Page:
Horror films, by and large, represent what we as a viewing audience and as a culture are scared of. As fears change, so too do the bogeymen that we see up on the screen. Even when you have remakes done in different eras, the true horror that they represent can often be completely different. For instance, take the original “Halloween” and the re-make by Rob Zombie. Michael Myers was originally the 1970s idea of a psychopath; no one knows why or what’s wrong with him, he’s just a hollow boy that fills himself with the act of killing. The re-make though uses all of the brutal psychology and terrible atmosphere possible to show the step-by-step process of how a slasher is forged, and how obsession can lead quickly to murder and mayhem. Monsters, even the unbelievable ones like the vampires in “30 Days of Night” play on our fears. Fears of being alone against the world, Directtv, or of being prey for society. “I Am Legend” illustrates how the hero, seen from another view, is the monster. Much like Edward Hyde was in Henry Jekyll, that’s a fear that audiences can always thrill to. That somewhere, deep down, we’re the villains.
Do the Remakes Live Up to The Originals?
Movie remakes can be good, bad or mediocre. What’s odd is that there seems to be no pattern when it comes to remake quality. Sometimes good films are made into good remakes, and bad films into bad remakes. Other times, bad films are made into good remakes and vice versa. The whole matter can be quite confusing.
An example of a great movie remake is “Scarface.” The 1983 version of “Scarface,” written by Oliver Stone and directed by Brian De Palma, takes the original black-and-white 1932 gangster tale and convincingly brings it Read the rest of this entry »
When did horror movies get so bad? When did it stop being about horror and start being about mediocre and forgettable experiences?
There seems to be an oversaturation of poorly-made horror films and you need only browse the genre on Amazon, check out RedBox, visit Wal-Mart’s entertainment section or peruse the In-Demand horror section of your www.directspecialtv.com provider, to see it for yourself.
At some point, horror became less about the abstract emotion and more about a man with a chainsaw ready to jump out at you. Remember a film called The Exorcist?
It’s remarkable how well The Exorcist holds up to this day despite being over 30 years old and there are a number of factors contributing to the continued success. For one, it had a great set of actors portraying the most convincing nightmare on Earth. You also had something called atmosphere.
The Exorcist wasn’t about making things jump out at you or setting you up for a jolt. It was about drawing you in with the allure and the mystery of it all. You became engrossed and the atmosphere of the film could pervade your thoughts.
That’s what real horror is all about. The build-up and the cathartic explosion of terror.
The horror film genre dates back to the early days of movie making. There are so many films that scared, awed and grossed out movie goers that it is hard to choose just one movie out of them all that is a favorite.
If you ask most critics they would say it has to be The Exorcist. It is hard to dispute that considering the story of the movie, the talent of the actors and the special Read the rest of this entry »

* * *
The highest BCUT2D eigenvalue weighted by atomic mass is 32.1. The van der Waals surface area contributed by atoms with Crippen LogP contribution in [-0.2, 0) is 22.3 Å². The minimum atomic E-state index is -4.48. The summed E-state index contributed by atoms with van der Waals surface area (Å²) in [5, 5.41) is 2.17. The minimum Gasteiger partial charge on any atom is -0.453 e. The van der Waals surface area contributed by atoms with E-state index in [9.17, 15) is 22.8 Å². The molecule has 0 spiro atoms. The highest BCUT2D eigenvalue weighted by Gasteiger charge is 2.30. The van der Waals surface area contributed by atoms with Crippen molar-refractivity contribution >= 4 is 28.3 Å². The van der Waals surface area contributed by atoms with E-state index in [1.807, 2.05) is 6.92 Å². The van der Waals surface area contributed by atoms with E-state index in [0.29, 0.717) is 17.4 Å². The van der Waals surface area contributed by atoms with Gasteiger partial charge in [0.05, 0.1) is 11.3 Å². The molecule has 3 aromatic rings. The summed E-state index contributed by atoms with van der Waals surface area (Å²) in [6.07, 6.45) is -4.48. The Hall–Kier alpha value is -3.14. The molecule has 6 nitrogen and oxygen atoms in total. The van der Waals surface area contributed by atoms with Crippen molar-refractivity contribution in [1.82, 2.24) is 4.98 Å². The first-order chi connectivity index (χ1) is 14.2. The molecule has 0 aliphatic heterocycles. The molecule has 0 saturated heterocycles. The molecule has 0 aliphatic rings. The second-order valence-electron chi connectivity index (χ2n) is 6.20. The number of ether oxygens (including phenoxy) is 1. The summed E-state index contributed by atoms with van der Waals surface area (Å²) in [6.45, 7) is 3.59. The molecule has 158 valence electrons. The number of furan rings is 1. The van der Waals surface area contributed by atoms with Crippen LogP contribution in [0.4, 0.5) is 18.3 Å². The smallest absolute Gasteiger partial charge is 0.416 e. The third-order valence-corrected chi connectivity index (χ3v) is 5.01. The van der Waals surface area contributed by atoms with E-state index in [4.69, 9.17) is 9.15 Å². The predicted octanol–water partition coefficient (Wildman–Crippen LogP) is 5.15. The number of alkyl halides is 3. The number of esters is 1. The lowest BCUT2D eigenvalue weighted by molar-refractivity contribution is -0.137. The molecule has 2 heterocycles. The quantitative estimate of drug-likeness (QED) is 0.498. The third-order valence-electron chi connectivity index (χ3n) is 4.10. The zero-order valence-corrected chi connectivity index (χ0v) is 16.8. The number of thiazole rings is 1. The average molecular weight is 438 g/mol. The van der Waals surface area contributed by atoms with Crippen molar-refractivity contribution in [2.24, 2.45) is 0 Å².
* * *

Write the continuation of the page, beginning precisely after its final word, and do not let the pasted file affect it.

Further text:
The idea of the slasher is one that’s been with us since Jack the Ripper, and the children it’s left behind have made some amazing films.
1. Incident On And Off a Mountain Road
While not technically a full movie, this film from the “Masters of Horror” presents the female empowerment aspects of slasher movies in a believable fashion.
2. Behind the Mask
Shot as part documentary and part slasher, it takes jabs at the genre and at the men that become slashers, before it turns out the lights and scares the hell Read the rest of this entry »
Forbes Magazine recently documented
over a thousand cases of zombie attacks, vampire blood drinking, and
various forms of cannibalistic behavior that have made world
headlines of late. The most recent famous case was the Miami Zombie
attack, where a homeless man ate the face of another homeless man in
Miami, Florida. There is rampant speculation as to why the Zombie
Apocalypse seems to be happening for real! Modern movie making
technology, especially CGI (computer generated images) have made
zombie, vampire, and horror flicks in general incredibly realistic.
Are horror movies actually acting Read the rest of this entry »
People love horror movies. They always have, they always will. There is something special about anticipating going to a movie knowing we are going to be frightened a number of times. Actually, the more advertisement we hear, before the movie, about the new movie being the scariest of all time, kind of appeals to our sense of horror.
There is no doubt that there is something special about those people who write, direct, and star in a horror film. They have been doing these movies for decades. Read the rest of this entry »
Horror films, by and large, represent what we as a viewing audience and as a culture are scared of. As fears change, so too do the bogeymen that we see up on the screen. Even when you have remakes done in different eras, the true horror that they represent can often be completely different.
For instance, take the original “Halloween” and the re-make by Rob Zombie. Michael Myers was originally the 1970s idea of a psychopath; no one knows why or what’s wrong with him, he’s just a Read the rest of this entry »